However, this started to lead to some nasty smells. One would find oneself writing constructors that need a whole lot of parameters, even if it’s just so it can pass most of those parameters on to other constructors; writing out the very long calls to those many-parametered constructors, “threading through” parameters from one class to another to another, and probably getting parameters in the wrong order several times and other prosaic human errors that happen when you’re dealing with complicated code. To make matters worse, you ended up with classes and methods that are bound to specific context-dependent things in your application and don’t easily generalize to other circumstances; OO’s promise of reusable code fails to come through. This got especially hairy with the growing popularity of unit testing and test-driven development – you would try to set up a test suite for some class in your code and find that you had to build out a whole hairball of stuff just to set up an instance to test on, and then someone would tell you that if you were doing that then it wasn’t true “unit” testing, and you’d throw up your hands and go back to your old ways.

Eventually some genius remembered that we can pass objects along as parameters too, so we could just build those downstream dependencies ahead of time and pass them in. “Injecting” your dependencies’ dependencies into them, instead of just letting your dependencies build all their own dependencies, this “inversion” of the “control” over dependencies, passed for enough of a mindshift to make it a buzzword.

Indeed, it was considered such a mindshift that people decided they couldn’t handle the responsibility themselves and needed to have frameworks called Dependency Injection “Containers” to do the heavy lifting. It was new’s fault for letting us call it wherever we want; instead we should let this container use reflection and/or big XML configuration files to find all the right things to plug into all the constructors for us so that wherever we wrote methods, whatever they needed could just be there. After all, “dependency resolution” was something of a solved problem in the realm of the installation of software. We had package systems for Linux distros, as well as those to manage library code our projects depend on. They build a data representation of what depends on what, and what other whats those whats depend on, on down to the whats that don’t depend on any other whats, and go and find the right versions of the right things and put them where they’re needed.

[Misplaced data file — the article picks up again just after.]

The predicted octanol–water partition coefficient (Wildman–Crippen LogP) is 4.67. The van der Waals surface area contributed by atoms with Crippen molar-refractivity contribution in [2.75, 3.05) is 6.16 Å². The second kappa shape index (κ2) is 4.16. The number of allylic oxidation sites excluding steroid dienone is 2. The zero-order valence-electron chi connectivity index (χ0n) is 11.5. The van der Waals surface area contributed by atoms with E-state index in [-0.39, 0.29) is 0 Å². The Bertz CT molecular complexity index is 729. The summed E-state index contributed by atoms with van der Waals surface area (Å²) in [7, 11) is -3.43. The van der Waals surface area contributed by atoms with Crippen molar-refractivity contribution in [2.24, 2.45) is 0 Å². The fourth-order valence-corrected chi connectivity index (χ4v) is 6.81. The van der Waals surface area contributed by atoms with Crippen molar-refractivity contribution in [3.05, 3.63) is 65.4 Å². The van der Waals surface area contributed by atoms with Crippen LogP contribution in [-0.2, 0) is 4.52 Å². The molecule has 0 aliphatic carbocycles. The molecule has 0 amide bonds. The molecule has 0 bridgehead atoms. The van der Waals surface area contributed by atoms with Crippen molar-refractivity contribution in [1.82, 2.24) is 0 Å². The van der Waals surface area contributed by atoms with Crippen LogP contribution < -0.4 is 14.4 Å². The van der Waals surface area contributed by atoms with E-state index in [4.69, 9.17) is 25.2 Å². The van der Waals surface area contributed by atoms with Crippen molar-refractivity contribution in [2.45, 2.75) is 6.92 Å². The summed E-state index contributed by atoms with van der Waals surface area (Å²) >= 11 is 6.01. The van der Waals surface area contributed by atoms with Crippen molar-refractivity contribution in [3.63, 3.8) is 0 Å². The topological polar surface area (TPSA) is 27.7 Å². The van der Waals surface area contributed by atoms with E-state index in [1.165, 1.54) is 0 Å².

DI/IoC Containers caught on widely in the worlds of enterprise Java and C#. This way of handling dependencies within a project had apparent time-saving benefits due to what it lets you avoid thinking about, against the tradeoff that it gives you an incentive to not think about those things. When you write a class you simply stick on the annotation that plugs it into the DI container, and now you don’t have to think much about how to structure dependencies.

In practice, how this often plays out is that if you’re coding in some new functionality and want some dependency the class doesn’t already have in scope, you just add it to the constructor and keep going. Heck, often the IDE will just do it for you with a keyboard shortcut. You don’t care how long that constructor signature gets because you never have to write a call to it anyway. The constructor’s signatures get bigger and bigger and the import lists at the top of the files get longer and longer and your unit tests have to set up more and more mocks but because all this grew a little at a time you’ve stopped noticing it, like the people on Hoarders who are immune to the smell of their own homes. Without applying some design discipline, at the end of the day, this state of affairs is not only hardly better than just cramming a lot of stuff into a global namespace, it’s worse because it fills your code with boilerplate, and your classes lose all cohesion or real meaning beyond being arbitrary bags of dependencies. What’s a separation of concerns?

In Scala’s early days of aiming to be a “better Java”, they tried to improve on this with a scoping feature called implicit that ended up replicating similar problems in the form of a certain crime against humanity called the Cake Pattern. Implicits came to be widely hated, though maybe not always fairly; they ended up being repurposed to build out an FP concept called typeclasses, which sound awesome until you realize they’re kind of just interfaces.

DI/IoC containers continue to be popular, especially in the context of opinionated-architecture application frameworks in popular enterprise platforms/languages, and I’m able to work with them. When it’s up to me, however, I prefer to use basic constructor- or setter-based DI methods in a manner influenced by things like hexagonal/ports-and-adapters or DCI architectures. Even then, messes get made.

Got a programming topic you’d like me to rant on? Send it to hoff2 at HEY dot com.